Eagle Barrett Syndrome (Also Known as Prune-Belly Syndrome [PBS]) in an Adult

Christopher Wen, MD; Dorothy J. Marquez, MD; Allen J. Cohen, PhD, MD

Disclosures

Appl Radiol. 2004;33(4) 

In This Article

Case Summary

A 17-year-old Hispanic adolescent boy presented to the emergency department with a 6-hour history of right blank pain and hematuria. Recently, in a South American country, he had had a diagnosis of bilateral hydronephrosis and a right orchiectomy for an undescended testis. Laboratory results were remarkable for a white blood cell count of 11,000 and a urine analysis of 2+ white blood cells and 50 red blood cells/high-power field. The serum creatinine was 1.1 mg/dL. The clinicians suspected pyelonephritis, and a noncontrast computed tomography (CT) scan of the abdomen and pelvis was performed (Figure 1). An intravenous urogram (IVU) was also obtained 12 days later (Figure 2). The patient was seen in the urology clinic, where a physical examination found a descended left testis and an empty right hemiscrotum. The patient was treated with antibiotics for a urine culture positive for Escherichia coli.

(A) Noncontrast axial CT scan at the level of the kidneys shows massive hydronephrosis, right greater than the left. (B) Axial CT image at a more caudal level reveals marked bilateral redundant hydroureter (white arrows), a thick-walled bladder (black arrow), and absent abdominal wall musculature.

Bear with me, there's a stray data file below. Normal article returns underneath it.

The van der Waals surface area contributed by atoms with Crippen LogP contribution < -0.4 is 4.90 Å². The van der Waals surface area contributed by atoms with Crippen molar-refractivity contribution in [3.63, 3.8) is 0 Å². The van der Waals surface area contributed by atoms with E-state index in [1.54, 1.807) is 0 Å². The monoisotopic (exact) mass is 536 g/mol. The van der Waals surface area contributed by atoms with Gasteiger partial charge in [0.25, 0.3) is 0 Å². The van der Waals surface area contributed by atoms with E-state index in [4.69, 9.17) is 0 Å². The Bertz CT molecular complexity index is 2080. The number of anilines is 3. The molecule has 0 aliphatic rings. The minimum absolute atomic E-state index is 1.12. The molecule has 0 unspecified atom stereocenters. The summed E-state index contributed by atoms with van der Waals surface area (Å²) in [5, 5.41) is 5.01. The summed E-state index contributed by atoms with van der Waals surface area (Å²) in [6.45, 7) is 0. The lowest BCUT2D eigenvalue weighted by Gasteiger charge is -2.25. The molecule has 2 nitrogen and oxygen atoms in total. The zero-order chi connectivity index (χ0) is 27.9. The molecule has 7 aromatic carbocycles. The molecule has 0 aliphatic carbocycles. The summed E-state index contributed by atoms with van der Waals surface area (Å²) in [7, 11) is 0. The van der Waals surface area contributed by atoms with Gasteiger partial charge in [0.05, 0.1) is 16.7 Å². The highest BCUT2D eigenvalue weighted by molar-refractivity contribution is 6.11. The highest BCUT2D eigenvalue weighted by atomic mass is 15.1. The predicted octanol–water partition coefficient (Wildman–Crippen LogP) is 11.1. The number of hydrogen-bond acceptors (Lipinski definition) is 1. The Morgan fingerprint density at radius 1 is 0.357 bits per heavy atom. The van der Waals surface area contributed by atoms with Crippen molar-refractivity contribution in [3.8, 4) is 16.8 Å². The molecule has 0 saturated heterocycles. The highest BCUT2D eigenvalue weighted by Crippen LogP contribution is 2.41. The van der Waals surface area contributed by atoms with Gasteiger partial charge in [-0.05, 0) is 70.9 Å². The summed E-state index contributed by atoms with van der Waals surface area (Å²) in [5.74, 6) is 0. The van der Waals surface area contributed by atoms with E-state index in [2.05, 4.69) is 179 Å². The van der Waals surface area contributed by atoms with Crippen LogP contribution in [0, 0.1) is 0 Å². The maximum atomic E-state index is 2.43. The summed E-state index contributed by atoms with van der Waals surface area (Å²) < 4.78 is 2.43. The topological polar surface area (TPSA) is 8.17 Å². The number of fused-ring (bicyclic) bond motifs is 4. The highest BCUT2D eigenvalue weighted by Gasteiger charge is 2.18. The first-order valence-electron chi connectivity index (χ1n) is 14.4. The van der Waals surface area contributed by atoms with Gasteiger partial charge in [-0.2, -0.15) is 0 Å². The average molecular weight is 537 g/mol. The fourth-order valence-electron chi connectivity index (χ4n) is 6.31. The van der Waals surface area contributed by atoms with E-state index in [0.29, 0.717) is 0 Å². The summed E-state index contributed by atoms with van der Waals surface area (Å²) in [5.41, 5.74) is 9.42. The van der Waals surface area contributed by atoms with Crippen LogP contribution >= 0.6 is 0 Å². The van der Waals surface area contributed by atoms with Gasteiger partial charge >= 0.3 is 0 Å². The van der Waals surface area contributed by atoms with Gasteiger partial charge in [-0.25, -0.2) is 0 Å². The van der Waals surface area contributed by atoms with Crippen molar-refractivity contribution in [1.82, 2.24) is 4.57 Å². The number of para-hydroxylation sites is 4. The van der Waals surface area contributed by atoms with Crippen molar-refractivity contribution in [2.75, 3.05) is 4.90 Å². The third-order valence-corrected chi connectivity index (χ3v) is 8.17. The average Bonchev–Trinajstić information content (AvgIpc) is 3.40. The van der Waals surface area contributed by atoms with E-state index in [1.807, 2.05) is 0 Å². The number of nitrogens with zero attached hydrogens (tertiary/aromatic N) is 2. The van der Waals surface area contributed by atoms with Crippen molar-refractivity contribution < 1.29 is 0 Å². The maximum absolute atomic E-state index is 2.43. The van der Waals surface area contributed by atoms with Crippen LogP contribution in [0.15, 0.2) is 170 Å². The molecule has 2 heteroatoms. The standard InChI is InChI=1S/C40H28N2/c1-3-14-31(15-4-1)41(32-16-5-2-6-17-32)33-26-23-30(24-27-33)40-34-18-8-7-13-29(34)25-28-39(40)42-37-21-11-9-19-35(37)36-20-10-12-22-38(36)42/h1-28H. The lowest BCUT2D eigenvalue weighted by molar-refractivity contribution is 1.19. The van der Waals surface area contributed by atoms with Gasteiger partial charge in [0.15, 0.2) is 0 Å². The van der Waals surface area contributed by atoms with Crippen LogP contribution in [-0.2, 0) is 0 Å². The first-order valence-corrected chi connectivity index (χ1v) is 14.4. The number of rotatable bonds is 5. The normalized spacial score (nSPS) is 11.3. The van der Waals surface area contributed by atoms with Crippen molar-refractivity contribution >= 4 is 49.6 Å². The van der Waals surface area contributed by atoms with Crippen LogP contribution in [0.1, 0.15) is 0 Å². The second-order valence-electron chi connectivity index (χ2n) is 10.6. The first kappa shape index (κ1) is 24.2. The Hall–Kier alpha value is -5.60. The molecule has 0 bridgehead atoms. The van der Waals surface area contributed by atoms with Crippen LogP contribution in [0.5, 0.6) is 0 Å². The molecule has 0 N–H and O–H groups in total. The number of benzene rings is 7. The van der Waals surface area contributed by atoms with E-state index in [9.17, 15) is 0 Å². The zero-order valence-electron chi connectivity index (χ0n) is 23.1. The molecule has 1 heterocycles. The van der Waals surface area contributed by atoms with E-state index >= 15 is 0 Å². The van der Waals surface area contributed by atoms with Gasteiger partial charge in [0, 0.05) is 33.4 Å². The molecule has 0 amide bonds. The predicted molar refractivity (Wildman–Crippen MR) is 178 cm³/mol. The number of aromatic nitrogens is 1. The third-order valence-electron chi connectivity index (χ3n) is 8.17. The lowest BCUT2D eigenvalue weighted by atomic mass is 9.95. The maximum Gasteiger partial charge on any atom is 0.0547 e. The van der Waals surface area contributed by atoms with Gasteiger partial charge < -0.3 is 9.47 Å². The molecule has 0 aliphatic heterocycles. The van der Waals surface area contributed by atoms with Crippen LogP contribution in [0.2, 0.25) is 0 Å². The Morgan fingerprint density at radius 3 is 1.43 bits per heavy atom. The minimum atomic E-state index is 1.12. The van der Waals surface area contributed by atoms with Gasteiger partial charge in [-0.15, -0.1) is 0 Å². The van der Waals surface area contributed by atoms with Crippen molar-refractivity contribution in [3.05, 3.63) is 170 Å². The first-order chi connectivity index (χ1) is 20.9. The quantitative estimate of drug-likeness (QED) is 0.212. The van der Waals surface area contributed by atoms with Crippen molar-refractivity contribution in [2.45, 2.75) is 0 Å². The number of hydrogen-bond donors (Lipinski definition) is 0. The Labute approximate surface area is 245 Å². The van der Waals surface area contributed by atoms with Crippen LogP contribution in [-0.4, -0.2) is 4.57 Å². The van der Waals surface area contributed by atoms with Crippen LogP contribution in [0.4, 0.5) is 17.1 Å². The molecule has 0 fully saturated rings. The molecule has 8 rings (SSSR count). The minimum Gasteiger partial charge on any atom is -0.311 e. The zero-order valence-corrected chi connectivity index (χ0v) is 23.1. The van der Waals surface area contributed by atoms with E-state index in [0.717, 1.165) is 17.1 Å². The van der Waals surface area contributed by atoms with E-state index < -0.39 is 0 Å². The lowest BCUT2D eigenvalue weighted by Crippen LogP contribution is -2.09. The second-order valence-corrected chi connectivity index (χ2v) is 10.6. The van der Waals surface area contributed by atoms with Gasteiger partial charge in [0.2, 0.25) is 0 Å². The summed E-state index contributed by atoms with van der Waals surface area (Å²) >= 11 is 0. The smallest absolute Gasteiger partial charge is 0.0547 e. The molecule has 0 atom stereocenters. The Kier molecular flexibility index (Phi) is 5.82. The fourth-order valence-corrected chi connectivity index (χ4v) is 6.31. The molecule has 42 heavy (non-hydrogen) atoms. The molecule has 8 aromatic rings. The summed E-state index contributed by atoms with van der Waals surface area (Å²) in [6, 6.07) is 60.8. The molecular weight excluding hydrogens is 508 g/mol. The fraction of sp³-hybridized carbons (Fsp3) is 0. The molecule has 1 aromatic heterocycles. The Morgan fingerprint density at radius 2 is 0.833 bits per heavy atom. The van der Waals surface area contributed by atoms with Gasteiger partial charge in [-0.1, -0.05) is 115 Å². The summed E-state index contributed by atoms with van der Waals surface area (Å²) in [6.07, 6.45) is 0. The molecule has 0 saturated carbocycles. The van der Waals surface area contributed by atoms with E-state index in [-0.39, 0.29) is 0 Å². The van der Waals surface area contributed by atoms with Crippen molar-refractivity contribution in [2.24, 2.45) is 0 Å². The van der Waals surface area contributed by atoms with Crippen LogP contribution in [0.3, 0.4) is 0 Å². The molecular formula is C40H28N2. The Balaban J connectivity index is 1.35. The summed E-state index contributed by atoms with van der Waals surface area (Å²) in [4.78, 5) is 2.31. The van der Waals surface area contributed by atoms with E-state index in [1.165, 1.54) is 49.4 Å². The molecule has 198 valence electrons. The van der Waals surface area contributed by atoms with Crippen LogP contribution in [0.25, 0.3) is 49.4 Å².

(A) Noncontrast axial CT scan at the level of the kidneys shows massive hydronephrosis, right greater than the left. (B) Axial CT image at a more caudal level reveals marked bilateral redundant hydroureter (white arrows), a thick-walled bladder (black arrow), and absent abdominal wall musculature.

A postvoid radiograph from an intravenous urogram shows a poorly functioning right kidney with a massive poorly opaci-fied renal pelvis (single arrow), and marked left hydronephrosis with a tortuous enlarged distally redun-dant left ureter (double arrows).

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